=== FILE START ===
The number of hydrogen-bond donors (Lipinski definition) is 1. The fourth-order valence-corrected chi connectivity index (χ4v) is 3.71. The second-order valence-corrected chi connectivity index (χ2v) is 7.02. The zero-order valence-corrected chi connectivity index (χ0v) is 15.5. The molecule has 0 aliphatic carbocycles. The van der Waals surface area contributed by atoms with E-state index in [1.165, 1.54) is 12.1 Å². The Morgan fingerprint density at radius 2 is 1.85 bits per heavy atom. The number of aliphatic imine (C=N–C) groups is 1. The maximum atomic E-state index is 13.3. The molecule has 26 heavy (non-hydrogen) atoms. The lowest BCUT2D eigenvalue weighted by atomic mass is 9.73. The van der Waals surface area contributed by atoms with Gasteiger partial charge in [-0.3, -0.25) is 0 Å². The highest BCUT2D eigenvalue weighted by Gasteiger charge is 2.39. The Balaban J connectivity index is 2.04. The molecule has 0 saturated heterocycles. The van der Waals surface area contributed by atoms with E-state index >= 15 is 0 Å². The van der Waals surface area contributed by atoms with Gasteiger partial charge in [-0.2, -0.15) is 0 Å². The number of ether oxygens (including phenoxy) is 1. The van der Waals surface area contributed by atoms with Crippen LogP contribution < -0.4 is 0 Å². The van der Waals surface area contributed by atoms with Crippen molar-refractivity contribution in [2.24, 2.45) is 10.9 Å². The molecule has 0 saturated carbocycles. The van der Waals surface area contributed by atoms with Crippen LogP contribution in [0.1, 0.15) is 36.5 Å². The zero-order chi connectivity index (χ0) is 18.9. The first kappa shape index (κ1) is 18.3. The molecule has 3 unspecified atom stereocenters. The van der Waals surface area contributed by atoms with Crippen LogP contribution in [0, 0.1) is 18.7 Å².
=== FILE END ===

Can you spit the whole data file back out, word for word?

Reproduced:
The number of hydrogen-bond donors (Lipinski definition) is 1. The fourth-order valence-corrected chi connectivity index (χ4v) is 3.71. The second-order valence-corrected chi connectivity index (χ2v) is 7.02. The zero-order valence-corrected chi connectivity index (χ0v) is 15.5. The molecule has 0 aliphatic carbocycles. The van der Waals surface area contributed by atoms with E-state index in [1.165, 1.54) is 12.1 Å². The Morgan fingerprint density at radius 2 is 1.85 bits per heavy atom. The number of aliphatic imine (C=N–C) groups is 1. The maximum atomic E-state index is 13.3. The molecule has 26 heavy (non-hydrogen) atoms. The lowest BCUT2D eigenvalue weighted by atomic mass is 9.73. The van der Waals surface area contributed by atoms with Gasteiger partial charge in [-0.3, -0.25) is 0 Å². The highest BCUT2D eigenvalue weighted by Gasteiger charge is 2.39. The Balaban J connectivity index is 2.04. The molecule has 0 saturated heterocycles. The van der Waals surface area contributed by atoms with E-state index >= 15 is 0 Å². The van der Waals surface area contributed by atoms with Gasteiger partial charge in [-0.2, -0.15) is 0 Å². The number of ether oxygens (including phenoxy) is 1. The van der Waals surface area contributed by atoms with Crippen LogP contribution < -0.4 is 0 Å². The van der Waals surface area contributed by atoms with Crippen molar-refractivity contribution in [2.24, 2.45) is 10.9 Å². The molecule has 0 saturated carbocycles. The van der Waals surface area contributed by atoms with Crippen LogP contribution in [0.1, 0.15) is 36.5 Å². The zero-order chi connectivity index (χ0) is 18.9. The first kappa shape index (κ1) is 18.3. The molecule has 3 unspecified atom stereocenters. The van der Waals surface area contributed by atoms with Crippen LogP contribution in [0, 0.1) is 18.7 Å².